What do you think of Death’s Apprentice, so far? What’s boring you? What do you think is good? More importantly, what’s bad? What’s grinding your gears? Where can I improve?

Let me know 🙂

Book Review – Inferno by Dan Brown

Inferno by Dan Brown (Doubleday Books, 2013)

As a huge Dan Brown fan (love The Da Vinci Code and Angels and Demons) I was really excited to get my copy of Inferno.

However, for me, Inferno was a big disappointment, and reading it, at times, felt like I was descending into the bowels of Hell myself.

I get the impression that whoever edited the book was just too much in awe of him to say “Dan, very pretty prose but you really need to cut it”. I get his passion for architecture and history – I love it myself and find his passion contagious – but there is just too much description which only serves to jar the flow of the narrative. For example, Langdon is racing to find the place that the virus is stashed before its too late and we are given a page and a half description of the Hagia Sophia before the chase resumes.

The architecture is stunning, Dan’s description is beautiful but this is the wrong place for so much description – it’s not a travel guide! Dan get back to basics, put the pace back into your novels and remember, sometimes, less is more.

2 out of 5 stars

Not sure it’s a great book for anyone (sorry Dan :() but if I had to push myself, it’s great if you like beautiful descriptions of places and architecture and don’t mind it slowing the pace of the novel down to the point where it practically stops. Not so great for those who like pacy novels.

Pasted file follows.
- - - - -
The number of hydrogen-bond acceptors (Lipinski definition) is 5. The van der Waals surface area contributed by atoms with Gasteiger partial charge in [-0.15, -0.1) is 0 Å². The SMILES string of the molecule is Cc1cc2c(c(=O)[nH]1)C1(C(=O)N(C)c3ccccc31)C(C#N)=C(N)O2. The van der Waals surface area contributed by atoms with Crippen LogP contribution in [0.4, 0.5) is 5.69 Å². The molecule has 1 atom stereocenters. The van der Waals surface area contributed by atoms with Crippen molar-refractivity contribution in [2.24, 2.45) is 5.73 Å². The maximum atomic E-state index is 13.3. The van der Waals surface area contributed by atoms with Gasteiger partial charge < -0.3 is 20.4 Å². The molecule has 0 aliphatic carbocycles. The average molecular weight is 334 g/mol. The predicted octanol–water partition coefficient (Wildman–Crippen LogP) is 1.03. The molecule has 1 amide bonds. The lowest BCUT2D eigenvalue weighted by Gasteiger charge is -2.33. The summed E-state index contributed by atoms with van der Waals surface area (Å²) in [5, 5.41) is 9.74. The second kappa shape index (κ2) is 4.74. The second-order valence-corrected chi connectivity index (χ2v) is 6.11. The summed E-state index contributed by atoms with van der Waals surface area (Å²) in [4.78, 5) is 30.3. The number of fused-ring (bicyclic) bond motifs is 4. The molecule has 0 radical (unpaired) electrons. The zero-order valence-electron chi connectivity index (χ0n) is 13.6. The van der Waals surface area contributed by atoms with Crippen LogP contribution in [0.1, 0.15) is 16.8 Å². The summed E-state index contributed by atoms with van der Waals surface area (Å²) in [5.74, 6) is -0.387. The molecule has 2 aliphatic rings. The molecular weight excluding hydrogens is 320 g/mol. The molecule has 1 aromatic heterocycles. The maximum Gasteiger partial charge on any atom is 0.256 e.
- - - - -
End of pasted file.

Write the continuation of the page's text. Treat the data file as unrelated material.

Book Review – The Green Mile by Stephen King

The Green Mile by Stephen King (Orion Books, 1998)

I’ve very late to the party with this book! I must also say that I have watched the movie loads of times and it happens to be one of my favourites.

The Green Mile is narrated by Paul Edgecombe, the superintendent in charge of the death row section of Cold Mountain Penitentiary – known as the Green Mile – in 1932. The book is a recount of his days on E-block and the strange events that took place in that year.

In particular, the arrival of John Coffey, condemned to die on ‘Old Sparky’ for the rape and murder of two young girls. But, it soon transpires that everything isn’t quite what it seems with this gentle giant who cries a lot and is deeply afraid of the dark. Paul soon comes to question whether Coffey is innocent of the crimes he’s been convicted of especially when it seems that Coffey has been gifted the powers of healing.

This book is beautifully written and, at times, heartbreaking. I can’t remember the last time I cried reading a book but The Green Mile managed to break me. It’s easy to see why Stephen King is hailed as a master of writing.

This is a weighty book filled with themes such as damnation, salvation, racism and atonement. It’s an exploration of power, or lack of it, and the illusion of superiority. It’s a book about death, morality and death used as a punishment. But, it’s also a story about love, compassion and healing.

It goes straight into my list of favourites. I would give it five out of five stars,

Great for those who like deep, unsettling and dark narratives. Not so great for those who don’t like magical realism and want a light read.